We had a black-out in Redway last night, which lasted until about 3 in the morning judging from my blinking clocks this morning. The Feet First dress rehearsal at The Mateel Center was cancelled. Tonight is the opening performance.


A letter in today’s Eureka Reporter warns that if you don’t repent God will torture you for eternity for cussing. I’m not going to put the guy down for his religious beliefs, however, I think the use of the phrase “Jesus Christ” as a curse has it’s roots as a prayer. You encounter a frustrating situation, and you invoke the name for help. Hence, the writer’s comparison with the lack of use of the name Hitler in cursing would be inapplicable.

And I probably shouldn’t venture into this, but if there are any fundamentalist Christians out there maybe you can answer a question for me. And this isn’t to belittle your beliefs, but I just want to know how you resolve the question. In the letter, the writer quotes the Bible, and assuming it’s not taken out of context, it says that everyone falls short of compliance with God’s laws. Everyone. Compliance is impossible for the species apparently. So why would God judge us by a standard that is impossible for us to meet? And please don’t bother if you’re just going to respond that “it’s a mystery.”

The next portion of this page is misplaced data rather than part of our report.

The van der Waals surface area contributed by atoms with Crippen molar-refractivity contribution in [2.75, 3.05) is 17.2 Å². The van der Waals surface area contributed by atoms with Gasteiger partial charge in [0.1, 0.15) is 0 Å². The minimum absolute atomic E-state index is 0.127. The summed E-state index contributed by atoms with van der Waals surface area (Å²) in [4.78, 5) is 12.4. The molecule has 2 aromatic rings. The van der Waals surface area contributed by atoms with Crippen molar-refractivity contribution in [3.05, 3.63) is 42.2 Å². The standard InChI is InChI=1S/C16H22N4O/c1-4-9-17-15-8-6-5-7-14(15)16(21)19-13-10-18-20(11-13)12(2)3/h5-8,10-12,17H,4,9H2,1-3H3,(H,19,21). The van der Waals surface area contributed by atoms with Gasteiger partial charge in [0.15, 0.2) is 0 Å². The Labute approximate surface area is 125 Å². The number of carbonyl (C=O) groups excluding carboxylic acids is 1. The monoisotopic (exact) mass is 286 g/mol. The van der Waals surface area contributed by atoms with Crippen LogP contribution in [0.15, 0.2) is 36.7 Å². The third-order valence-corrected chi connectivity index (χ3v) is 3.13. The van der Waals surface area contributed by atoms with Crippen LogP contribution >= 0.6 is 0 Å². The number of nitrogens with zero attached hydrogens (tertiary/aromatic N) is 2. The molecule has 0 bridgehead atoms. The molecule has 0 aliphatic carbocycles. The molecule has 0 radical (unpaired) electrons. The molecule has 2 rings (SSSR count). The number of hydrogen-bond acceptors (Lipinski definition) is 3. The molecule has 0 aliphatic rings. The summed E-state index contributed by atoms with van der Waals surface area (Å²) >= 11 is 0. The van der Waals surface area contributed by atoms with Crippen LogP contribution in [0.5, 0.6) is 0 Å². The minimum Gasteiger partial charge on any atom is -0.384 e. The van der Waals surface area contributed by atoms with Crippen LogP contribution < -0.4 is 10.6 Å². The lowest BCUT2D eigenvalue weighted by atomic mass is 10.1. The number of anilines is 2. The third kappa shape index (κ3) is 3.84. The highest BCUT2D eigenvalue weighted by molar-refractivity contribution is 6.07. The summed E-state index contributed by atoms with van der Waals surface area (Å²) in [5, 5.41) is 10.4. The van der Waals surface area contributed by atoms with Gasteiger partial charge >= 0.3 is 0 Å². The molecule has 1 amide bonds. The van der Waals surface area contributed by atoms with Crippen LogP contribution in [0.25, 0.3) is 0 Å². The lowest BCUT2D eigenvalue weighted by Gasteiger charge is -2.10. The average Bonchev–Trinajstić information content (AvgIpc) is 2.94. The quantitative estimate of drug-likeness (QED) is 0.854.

For those of you who were concerned, Christine of ER has informed me that she didn’t have the local blogs I listed yesterday, including Arkleywatch. She thanked me for them, graciously. I expect that she will amend the list.


Emperor Gallegos?


In national political news, the RNC is going to try to tag Kos supported candidates as such. It would seem that Lamont’s primary win over Lieberman has them freaked out. Meanwhile Lieberman himself, in a dead heat race as an independent, is campaigning with Republicans.